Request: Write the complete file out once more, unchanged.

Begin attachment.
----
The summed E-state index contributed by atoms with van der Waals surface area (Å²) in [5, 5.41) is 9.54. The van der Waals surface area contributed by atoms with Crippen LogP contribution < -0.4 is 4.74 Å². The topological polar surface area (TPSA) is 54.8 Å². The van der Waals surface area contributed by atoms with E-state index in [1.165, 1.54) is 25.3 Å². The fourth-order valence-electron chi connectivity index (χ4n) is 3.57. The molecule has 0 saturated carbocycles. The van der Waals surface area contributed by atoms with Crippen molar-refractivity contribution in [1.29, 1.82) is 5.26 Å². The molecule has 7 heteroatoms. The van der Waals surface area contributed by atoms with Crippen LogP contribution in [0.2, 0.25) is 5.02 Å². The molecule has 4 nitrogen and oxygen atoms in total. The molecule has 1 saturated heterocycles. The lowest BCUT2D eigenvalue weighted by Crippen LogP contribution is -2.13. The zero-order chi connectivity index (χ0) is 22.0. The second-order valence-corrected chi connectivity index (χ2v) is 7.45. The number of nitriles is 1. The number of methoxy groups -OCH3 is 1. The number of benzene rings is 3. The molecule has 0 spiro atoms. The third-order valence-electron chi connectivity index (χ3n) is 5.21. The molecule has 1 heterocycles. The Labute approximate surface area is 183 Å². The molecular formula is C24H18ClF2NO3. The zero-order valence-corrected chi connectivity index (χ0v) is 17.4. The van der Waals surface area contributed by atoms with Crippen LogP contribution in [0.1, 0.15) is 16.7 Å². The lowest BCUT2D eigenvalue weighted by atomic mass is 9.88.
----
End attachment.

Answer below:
The summed E-state index contributed by atoms with van der Waals surface area (Å²) in [5, 5.41) is 9.54. The van der Waals surface area contributed by atoms with Crippen LogP contribution < -0.4 is 4.74 Å². The topological polar surface area (TPSA) is 54.8 Å². The van der Waals surface area contributed by atoms with E-state index in [1.165, 1.54) is 25.3 Å². The fourth-order valence-electron chi connectivity index (χ4n) is 3.57. The molecule has 0 saturated carbocycles. The van der Waals surface area contributed by atoms with Crippen molar-refractivity contribution in [1.29, 1.82) is 5.26 Å². The molecule has 7 heteroatoms. The van der Waals surface area contributed by atoms with Crippen LogP contribution in [0.2, 0.25) is 5.02 Å². The molecule has 4 nitrogen and oxygen atoms in total. The molecule has 1 saturated heterocycles. The lowest BCUT2D eigenvalue weighted by Crippen LogP contribution is -2.13. The zero-order chi connectivity index (χ0) is 22.0. The second-order valence-corrected chi connectivity index (χ2v) is 7.45. The number of nitriles is 1. The number of methoxy groups -OCH3 is 1. The number of benzene rings is 3. The molecule has 0 spiro atoms. The third-order valence-electron chi connectivity index (χ3n) is 5.21. The molecule has 1 heterocycles. The Labute approximate surface area is 183 Å². The molecular formula is C24H18ClF2NO3. The zero-order valence-corrected chi connectivity index (χ0v) is 17.4. The van der Waals surface area contributed by atoms with Crippen LogP contribution in [0.1, 0.15) is 16.7 Å². The lowest BCUT2D eigenvalue weighted by atomic mass is 9.88.